Activities that require pushing, such as vacuuming, using a stroller, and mowing the lawn can strain your lower back. Again, keep your elbows as close to your trunk as possible. Don’t push with straight arms. Choosing a lightweight stroller or vacuum can also help. If the activity still feels like too much, try doing a little at a time.
8. Choose the Best Sleep Position
Sleeping on your side is the most common sleeping position. Placing a small pillow between your knees helps keep the back in a good position. If you must sleep on your back, try using a pillow under your knees. Avoid sleeping on your stomach, as this can make back pain worse.
9. Keep Your Weight Down
Carrying extra weight on your body means more work for your lower back muscles. This is especially true if the extra pounds are around your waist. The heavier you are, the more impact there is on your back with each step. Losing weight can also help protect the muscles and joints in your knees and hips.
10 Backpack Tips That Can Prevent Injuries
More than 13,700 kids aged 5 to 18 were treated in hospitals and doctors’ offices for backpack-related injuries in a single year, according to the U.S. Consumer Product Safety Commission.
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The American Academy of Orthopedic Surgeons (AAOS) advises parents and caregivers to pay close attention to children’s posture and not wait for them to complain about back pain before lightening their load.
“When used correctly, backpacks can be a good way to carry the necessities of the school day,” Dr. Melanie Kinchen, an orthopedic surgeon and AAOS spokeswoman, said in an academy news release. “Backpack injuries are commonly caused by wearing overloaded backpacks, as well as lifting and carrying them incorrectly. Parents and teachers should guide children and teens to take preventative measures. Start by choosing a backpack that is appropriately sized for your child or have them use a rolling backpack as an alternative to carrying their heavy load on their shoulders.”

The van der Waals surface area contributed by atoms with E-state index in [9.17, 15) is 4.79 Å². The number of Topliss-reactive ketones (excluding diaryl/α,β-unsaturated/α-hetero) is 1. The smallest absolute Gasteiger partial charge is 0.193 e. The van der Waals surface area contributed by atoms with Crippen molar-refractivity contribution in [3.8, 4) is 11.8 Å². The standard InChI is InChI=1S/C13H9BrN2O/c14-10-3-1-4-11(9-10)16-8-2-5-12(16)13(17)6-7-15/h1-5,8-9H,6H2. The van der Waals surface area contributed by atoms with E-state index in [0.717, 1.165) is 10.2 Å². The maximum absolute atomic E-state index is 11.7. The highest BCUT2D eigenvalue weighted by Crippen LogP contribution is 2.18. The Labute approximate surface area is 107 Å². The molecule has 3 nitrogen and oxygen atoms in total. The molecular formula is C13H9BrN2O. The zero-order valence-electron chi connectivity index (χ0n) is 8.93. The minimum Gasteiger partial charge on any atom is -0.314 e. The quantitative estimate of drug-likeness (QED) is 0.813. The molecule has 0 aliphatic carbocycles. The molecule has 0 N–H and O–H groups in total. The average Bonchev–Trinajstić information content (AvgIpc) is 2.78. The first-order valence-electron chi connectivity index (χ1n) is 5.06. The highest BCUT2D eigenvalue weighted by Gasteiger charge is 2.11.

The academy suggested several additional ways to help avoid pain and discomfort from wearing a backpack.
• Use both shoulder straps to evenly distribute the weight of the backpack.
• Tighten the straps and use a waist strap if available.
• Place the biggest items in the backpack closest to the back, but remove anything that is too heavy.
• Bend at the knees and use the legs when picking up a backpack.
• Only carry essential items in the backpack. Leave extra books at home or school whenever possible.
• Do not leave backpacks in aisles or walkways to avoid falls.
• Parents and caregivers should encourage their children to speak up about any pain or discomfort they feel while wearing their backpack, particularly numbness or tingling in the arms or legs.
• Wear backpacks that are appropriate for the wearer’s size.
• Parents and caregivers should be aware of any posture changes in their child or red marks on their shoulders from wearing their backpack.
• Parents should talk to schools about ways to lighten children’s load, such as allowing them to stop at their lockers during the day or taking the weight of students’ backpacks into account when preparing lessons.